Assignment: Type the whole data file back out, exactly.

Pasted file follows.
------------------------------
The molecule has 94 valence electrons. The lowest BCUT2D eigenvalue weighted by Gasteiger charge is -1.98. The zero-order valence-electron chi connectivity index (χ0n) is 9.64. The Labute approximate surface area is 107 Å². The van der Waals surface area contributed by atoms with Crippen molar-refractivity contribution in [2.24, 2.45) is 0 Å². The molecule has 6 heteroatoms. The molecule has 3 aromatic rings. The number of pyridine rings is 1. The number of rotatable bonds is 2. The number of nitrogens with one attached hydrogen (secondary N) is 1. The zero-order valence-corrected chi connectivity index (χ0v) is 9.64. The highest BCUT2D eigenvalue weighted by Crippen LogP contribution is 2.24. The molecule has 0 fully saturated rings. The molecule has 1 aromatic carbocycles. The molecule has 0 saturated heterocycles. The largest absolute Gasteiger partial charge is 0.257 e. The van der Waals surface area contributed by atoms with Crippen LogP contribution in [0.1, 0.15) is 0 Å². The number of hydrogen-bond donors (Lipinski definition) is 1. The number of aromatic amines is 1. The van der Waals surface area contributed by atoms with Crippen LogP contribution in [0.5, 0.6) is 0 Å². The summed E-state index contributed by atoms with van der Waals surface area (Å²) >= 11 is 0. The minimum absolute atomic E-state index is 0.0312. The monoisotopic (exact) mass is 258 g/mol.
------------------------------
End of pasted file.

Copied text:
The molecule has 94 valence electrons. The lowest BCUT2D eigenvalue weighted by Gasteiger charge is -1.98. The zero-order valence-electron chi connectivity index (χ0n) is 9.64. The Labute approximate surface area is 107 Å². The van der Waals surface area contributed by atoms with Crippen molar-refractivity contribution in [2.24, 2.45) is 0 Å². The molecule has 6 heteroatoms. The molecule has 3 aromatic rings. The number of pyridine rings is 1. The number of rotatable bonds is 2. The number of nitrogens with one attached hydrogen (secondary N) is 1. The zero-order valence-corrected chi connectivity index (χ0v) is 9.64. The highest BCUT2D eigenvalue weighted by Crippen LogP contribution is 2.24. The molecule has 0 fully saturated rings. The molecule has 1 aromatic carbocycles. The molecule has 0 saturated heterocycles. The largest absolute Gasteiger partial charge is 0.257 e. The van der Waals surface area contributed by atoms with Crippen LogP contribution in [0.1, 0.15) is 0 Å². The number of hydrogen-bond donors (Lipinski definition) is 1. The number of aromatic amines is 1. The van der Waals surface area contributed by atoms with Crippen LogP contribution in [0.5, 0.6) is 0 Å². The summed E-state index contributed by atoms with van der Waals surface area (Å²) >= 11 is 0. The minimum absolute atomic E-state index is 0.0312. The monoisotopic (exact) mass is 258 g/mol.